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She takes to visiting the shed on a daily basis, constantly checking over her shoulder on the lookout for Lottie or James, hoping to snatch a couple of hours to herself.
In the beginning, these visits were seldom, few and far between. She would make up an excuse, that she had a headache and couldn’t see, her vision dissolving into multi-coloured spots like psychedelic rain. Perhaps it was another migraine coming on. Yes. A Migraine.
She needed absolute silence, no loitering about outside, wearing the carpet out. And definitely no interruptions. This was her space, a solid cube of a room, a kind of cardboard lodging where she was the only resident. Manufactured solitude.
Except they couldn’t stay away.
Lottie was the worst, tappity-tap-tapping like a cat scratching a post.
‘Can I show you something? Can you take a look at this? It will only take a minute.’
And James wasn’t much better.
‘Have you seen my car keys, love? How do you turn on the oven again?’
Can you remember how to breathe? No of course not. That would be far too convenient.
So she took to the shed instead, furnishing the interior with homely comforts, a splash of paint here and there, a yoga mat and Pilates ball, a CD player and smoothie maker where heaven flowed through a straw at any time of the day. It was sheer bliss.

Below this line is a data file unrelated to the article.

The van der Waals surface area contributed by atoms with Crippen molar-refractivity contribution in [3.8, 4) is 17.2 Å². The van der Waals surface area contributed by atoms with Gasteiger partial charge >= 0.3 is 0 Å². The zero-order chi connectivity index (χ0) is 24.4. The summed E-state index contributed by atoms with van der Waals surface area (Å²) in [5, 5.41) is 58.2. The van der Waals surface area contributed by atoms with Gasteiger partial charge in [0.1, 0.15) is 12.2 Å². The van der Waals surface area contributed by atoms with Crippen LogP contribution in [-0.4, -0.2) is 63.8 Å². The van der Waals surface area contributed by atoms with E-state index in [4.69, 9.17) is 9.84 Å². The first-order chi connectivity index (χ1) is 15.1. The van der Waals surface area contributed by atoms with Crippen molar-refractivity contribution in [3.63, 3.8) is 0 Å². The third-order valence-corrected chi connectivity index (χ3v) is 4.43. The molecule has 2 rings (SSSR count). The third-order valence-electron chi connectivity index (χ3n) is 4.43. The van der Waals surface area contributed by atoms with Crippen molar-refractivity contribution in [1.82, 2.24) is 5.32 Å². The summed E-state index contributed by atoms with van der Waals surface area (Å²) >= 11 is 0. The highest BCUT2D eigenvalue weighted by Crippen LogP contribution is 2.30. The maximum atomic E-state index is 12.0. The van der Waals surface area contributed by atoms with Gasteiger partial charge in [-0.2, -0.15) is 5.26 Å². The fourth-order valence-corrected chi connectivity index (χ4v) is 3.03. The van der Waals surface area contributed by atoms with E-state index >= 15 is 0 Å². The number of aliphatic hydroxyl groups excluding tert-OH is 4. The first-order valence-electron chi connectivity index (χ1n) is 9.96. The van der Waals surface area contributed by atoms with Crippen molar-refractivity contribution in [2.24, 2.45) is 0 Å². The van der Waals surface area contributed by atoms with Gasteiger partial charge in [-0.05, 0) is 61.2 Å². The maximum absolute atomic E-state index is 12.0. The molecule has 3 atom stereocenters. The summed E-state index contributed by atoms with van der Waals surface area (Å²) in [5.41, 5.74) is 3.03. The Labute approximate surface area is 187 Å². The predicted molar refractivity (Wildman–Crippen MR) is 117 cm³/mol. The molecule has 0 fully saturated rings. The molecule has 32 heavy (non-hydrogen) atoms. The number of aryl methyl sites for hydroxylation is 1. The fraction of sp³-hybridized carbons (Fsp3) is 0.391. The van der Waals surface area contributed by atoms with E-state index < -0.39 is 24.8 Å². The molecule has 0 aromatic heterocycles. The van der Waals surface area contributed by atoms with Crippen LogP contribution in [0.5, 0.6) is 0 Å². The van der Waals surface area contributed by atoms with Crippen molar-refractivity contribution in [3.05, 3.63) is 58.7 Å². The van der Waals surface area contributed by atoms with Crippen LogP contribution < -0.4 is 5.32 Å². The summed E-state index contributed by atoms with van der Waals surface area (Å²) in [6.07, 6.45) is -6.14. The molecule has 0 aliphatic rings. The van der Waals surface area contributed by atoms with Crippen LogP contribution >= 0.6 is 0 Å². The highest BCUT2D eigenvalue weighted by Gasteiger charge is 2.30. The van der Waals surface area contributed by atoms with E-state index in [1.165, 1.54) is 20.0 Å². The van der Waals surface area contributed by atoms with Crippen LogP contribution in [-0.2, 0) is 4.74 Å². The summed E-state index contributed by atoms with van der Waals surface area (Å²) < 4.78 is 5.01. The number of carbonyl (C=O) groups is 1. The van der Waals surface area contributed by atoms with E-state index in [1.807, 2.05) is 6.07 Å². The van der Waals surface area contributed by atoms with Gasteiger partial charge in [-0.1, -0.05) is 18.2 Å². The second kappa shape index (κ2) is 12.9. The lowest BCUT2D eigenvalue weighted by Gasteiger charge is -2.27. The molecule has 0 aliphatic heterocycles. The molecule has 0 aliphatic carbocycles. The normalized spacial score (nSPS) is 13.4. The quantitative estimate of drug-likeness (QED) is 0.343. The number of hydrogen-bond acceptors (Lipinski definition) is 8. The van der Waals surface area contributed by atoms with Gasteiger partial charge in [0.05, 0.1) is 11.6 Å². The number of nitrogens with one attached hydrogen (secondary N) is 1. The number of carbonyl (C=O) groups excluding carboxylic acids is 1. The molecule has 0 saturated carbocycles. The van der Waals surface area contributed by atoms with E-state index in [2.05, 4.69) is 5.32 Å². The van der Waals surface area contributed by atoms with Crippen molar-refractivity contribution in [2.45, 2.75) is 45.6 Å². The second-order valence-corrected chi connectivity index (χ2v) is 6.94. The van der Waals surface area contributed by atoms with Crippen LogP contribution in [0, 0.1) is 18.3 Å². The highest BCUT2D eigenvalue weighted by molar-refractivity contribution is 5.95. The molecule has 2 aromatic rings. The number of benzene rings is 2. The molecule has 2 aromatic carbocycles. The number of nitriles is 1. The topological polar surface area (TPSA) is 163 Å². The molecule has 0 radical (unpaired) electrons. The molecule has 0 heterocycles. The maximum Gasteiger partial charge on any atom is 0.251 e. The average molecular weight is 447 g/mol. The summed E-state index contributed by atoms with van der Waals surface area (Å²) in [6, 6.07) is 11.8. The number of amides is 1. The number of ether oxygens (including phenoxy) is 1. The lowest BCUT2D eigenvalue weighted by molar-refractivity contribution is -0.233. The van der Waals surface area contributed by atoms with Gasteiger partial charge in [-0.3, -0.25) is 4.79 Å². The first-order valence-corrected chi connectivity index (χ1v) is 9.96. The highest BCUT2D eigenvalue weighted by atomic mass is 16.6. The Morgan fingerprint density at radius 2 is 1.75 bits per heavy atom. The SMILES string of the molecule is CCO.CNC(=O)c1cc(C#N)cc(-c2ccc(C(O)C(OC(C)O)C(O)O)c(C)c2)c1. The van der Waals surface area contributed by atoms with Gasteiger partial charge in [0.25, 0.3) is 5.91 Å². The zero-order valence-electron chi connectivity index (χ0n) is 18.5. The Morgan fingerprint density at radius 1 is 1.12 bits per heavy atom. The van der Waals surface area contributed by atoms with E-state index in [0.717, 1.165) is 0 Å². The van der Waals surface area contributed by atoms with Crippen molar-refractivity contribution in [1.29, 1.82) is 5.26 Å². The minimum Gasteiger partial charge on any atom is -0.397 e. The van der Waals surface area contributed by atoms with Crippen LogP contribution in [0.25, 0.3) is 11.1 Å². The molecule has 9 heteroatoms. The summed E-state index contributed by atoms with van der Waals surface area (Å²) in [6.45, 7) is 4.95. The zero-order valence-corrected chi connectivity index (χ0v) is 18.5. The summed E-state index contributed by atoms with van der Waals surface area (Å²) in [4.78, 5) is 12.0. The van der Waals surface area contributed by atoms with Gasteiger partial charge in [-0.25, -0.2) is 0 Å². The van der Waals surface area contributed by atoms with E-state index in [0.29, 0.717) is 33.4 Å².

Whenever she felt like the house was getting a bit too much, she would feign a headache and steal outside into the garden. Lottie was too wrapped up in her performance to notice anyone else, and James, well, he found pleasure in the smallest of things. Surprisingly, he could keep himself entertained for hours on end, though she never understood quite what these guilty pleasures were.
She tiptoes across the paving stones, careful not to trip over the fleet of watching gnomes, James insisted on having. A job lot, he said. Letting them go cheap. Eight for five pound and a dozen more for a tenner. She couldn’t help but notice that the figures didn’t add up.
But she held her tongue. Male pride and all that.
The door is quiet, discreet; its hinges purposefully well-oiled and maintained. It opens with a perfect sigh, gliding wide like summery butter.
Once inside, she switches on the lava lamp, waiting for the lime bubbles to snake and stretch, winding their way in the mauve jelly, inviting her to come and play, experiment. Dare to be different.
She opens the fridge and selects two smoothies; a banana and raspberry ready-made cocktail sweeter than pavlova.
And she smiles, a wide syrupy grin smearing her face, whale songs coming alive in her ears as she loses herself in whisked-up ecstasy.
Lauren Bell lives in Birmingham, England, loves rainbows and is often drunk on inspiration. Her work has been published by Firewords Quarterly, Bare Fiction, Spelk, Flash: The International Short-Short Story Magazine and Storgy where she is a contributing writer.